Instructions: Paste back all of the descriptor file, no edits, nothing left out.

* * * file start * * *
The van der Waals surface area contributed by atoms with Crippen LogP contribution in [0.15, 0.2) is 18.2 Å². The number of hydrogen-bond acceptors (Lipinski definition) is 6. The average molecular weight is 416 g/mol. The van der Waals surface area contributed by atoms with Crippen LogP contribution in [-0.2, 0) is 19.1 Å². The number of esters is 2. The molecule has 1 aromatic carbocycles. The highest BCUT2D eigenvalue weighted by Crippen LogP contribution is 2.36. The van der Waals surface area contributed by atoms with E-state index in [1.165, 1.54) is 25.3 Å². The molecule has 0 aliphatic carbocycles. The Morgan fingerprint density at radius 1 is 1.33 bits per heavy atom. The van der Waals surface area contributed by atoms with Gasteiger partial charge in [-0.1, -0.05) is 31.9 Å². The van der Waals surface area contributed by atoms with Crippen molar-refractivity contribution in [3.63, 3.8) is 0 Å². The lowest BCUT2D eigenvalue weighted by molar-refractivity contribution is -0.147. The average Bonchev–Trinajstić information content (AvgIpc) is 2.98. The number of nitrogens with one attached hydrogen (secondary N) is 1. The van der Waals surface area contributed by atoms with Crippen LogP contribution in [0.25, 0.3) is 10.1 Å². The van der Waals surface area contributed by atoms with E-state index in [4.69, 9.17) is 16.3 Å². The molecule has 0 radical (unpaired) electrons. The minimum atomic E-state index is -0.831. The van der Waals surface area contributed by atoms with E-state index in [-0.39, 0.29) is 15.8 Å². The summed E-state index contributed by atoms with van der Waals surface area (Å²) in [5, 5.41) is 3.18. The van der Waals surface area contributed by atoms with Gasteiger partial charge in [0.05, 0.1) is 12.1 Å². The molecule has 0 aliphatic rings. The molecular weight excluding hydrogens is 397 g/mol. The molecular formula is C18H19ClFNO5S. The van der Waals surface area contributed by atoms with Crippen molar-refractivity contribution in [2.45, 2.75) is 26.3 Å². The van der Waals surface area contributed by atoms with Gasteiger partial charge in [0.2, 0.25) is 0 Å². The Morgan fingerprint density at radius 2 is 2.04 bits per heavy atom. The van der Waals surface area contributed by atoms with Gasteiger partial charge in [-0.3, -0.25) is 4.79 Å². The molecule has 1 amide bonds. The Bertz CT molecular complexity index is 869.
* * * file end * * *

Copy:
The van der Waals surface area contributed by atoms with Crippen LogP contribution in [0.15, 0.2) is 18.2 Å². The number of hydrogen-bond acceptors (Lipinski definition) is 6. The average molecular weight is 416 g/mol. The van der Waals surface area contributed by atoms with Crippen LogP contribution in [-0.2, 0) is 19.1 Å². The number of esters is 2. The molecule has 1 aromatic carbocycles. The highest BCUT2D eigenvalue weighted by Crippen LogP contribution is 2.36. The van der Waals surface area contributed by atoms with E-state index in [1.165, 1.54) is 25.3 Å². The molecule has 0 aliphatic carbocycles. The Morgan fingerprint density at radius 1 is 1.33 bits per heavy atom. The van der Waals surface area contributed by atoms with Gasteiger partial charge in [-0.1, -0.05) is 31.9 Å². The van der Waals surface area contributed by atoms with Crippen molar-refractivity contribution in [3.63, 3.8) is 0 Å². The lowest BCUT2D eigenvalue weighted by molar-refractivity contribution is -0.147. The average Bonchev–Trinajstić information content (AvgIpc) is 2.98. The number of nitrogens with one attached hydrogen (secondary N) is 1. The van der Waals surface area contributed by atoms with Crippen LogP contribution in [0.25, 0.3) is 10.1 Å². The van der Waals surface area contributed by atoms with E-state index in [4.69, 9.17) is 16.3 Å². The molecule has 0 radical (unpaired) electrons. The minimum atomic E-state index is -0.831. The van der Waals surface area contributed by atoms with E-state index in [-0.39, 0.29) is 15.8 Å². The summed E-state index contributed by atoms with van der Waals surface area (Å²) in [5, 5.41) is 3.18. The van der Waals surface area contributed by atoms with Gasteiger partial charge in [0.05, 0.1) is 12.1 Å². The molecule has 0 aliphatic rings. The molecular weight excluding hydrogens is 397 g/mol. The molecular formula is C18H19ClFNO5S. The van der Waals surface area contributed by atoms with Crippen molar-refractivity contribution in [2.45, 2.75) is 26.3 Å². The van der Waals surface area contributed by atoms with Gasteiger partial charge in [0.2, 0.25) is 0 Å². The Morgan fingerprint density at radius 2 is 2.04 bits per heavy atom. The van der Waals surface area contributed by atoms with Gasteiger partial charge in [-0.3, -0.25) is 4.79 Å². The molecule has 1 amide bonds. The Bertz CT molecular complexity index is 869.